Bloomberg News
Homebuilding got a boost in October from construction of multi-family projects, but single-home activity slowed amid rising borrowing costs and tempered demand.

U.S. homebuilding got a boost in October with a rebound in multi-family housing projects, but construction of single-family homes dropped for a second straight month, suggesting ongoing weakness at the hands of rising borrowing costs.

The U.S. Commerce Department said on Tuesday that starts for multi-family housing surged 10.3% to a rate of 363,000 units in October. However, construction of single-family homes, which accounts for the lion's share of the housing market, dropped 1.8% to a rate of 865,000 units.

Separately, the Commerce Department said building permits -- an indication of future homebuilding activity -- slipped 0.6% to a rate of 1.263 million units in October.

Steady gains in borrowing costs, specifically mortgage rates, combined with tightening lending standards as well as both land and labor shortages have been taking a toll on U.S. housing construction activity.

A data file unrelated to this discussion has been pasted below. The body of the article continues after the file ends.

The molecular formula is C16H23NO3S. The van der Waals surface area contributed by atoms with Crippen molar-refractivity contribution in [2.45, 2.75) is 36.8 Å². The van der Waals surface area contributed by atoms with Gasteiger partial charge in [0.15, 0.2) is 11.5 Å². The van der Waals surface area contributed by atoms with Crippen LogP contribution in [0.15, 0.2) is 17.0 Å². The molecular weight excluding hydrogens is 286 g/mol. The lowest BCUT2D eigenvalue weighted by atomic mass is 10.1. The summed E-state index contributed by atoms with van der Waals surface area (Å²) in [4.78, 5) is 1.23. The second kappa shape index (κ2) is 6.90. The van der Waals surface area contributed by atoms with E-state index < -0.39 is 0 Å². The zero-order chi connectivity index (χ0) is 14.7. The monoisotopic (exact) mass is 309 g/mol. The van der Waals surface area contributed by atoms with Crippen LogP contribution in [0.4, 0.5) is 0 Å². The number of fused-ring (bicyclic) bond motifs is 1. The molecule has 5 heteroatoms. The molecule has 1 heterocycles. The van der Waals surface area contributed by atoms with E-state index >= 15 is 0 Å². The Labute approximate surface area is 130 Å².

The 30-year fixed mortgage rate is currently at 4.94%, close to a seven-year high, according to mortgage finance agency Freddie Mac.

The report follows separate numbers released on Monday, Nov. 19, showing confidence among U.S. homebuilders plummeted the most since 2014 as higher borrowing costs curtail demand.

The National Association of Home Builders/Wells Fargo Housing Market Index dropped eight points in November to 60, its lowest level since August 2016, according to a report Monday.

Amid the news, the SPDR S&P Homebuilders ETF (XHB - Get Report)  posted a moderate drop on Tuesday, augmenting declines in the prior week that came on the back of the U.S. 10-year Treasury yield breaking above 2.8%. The 10-year Treasury yield guides mortgage rates.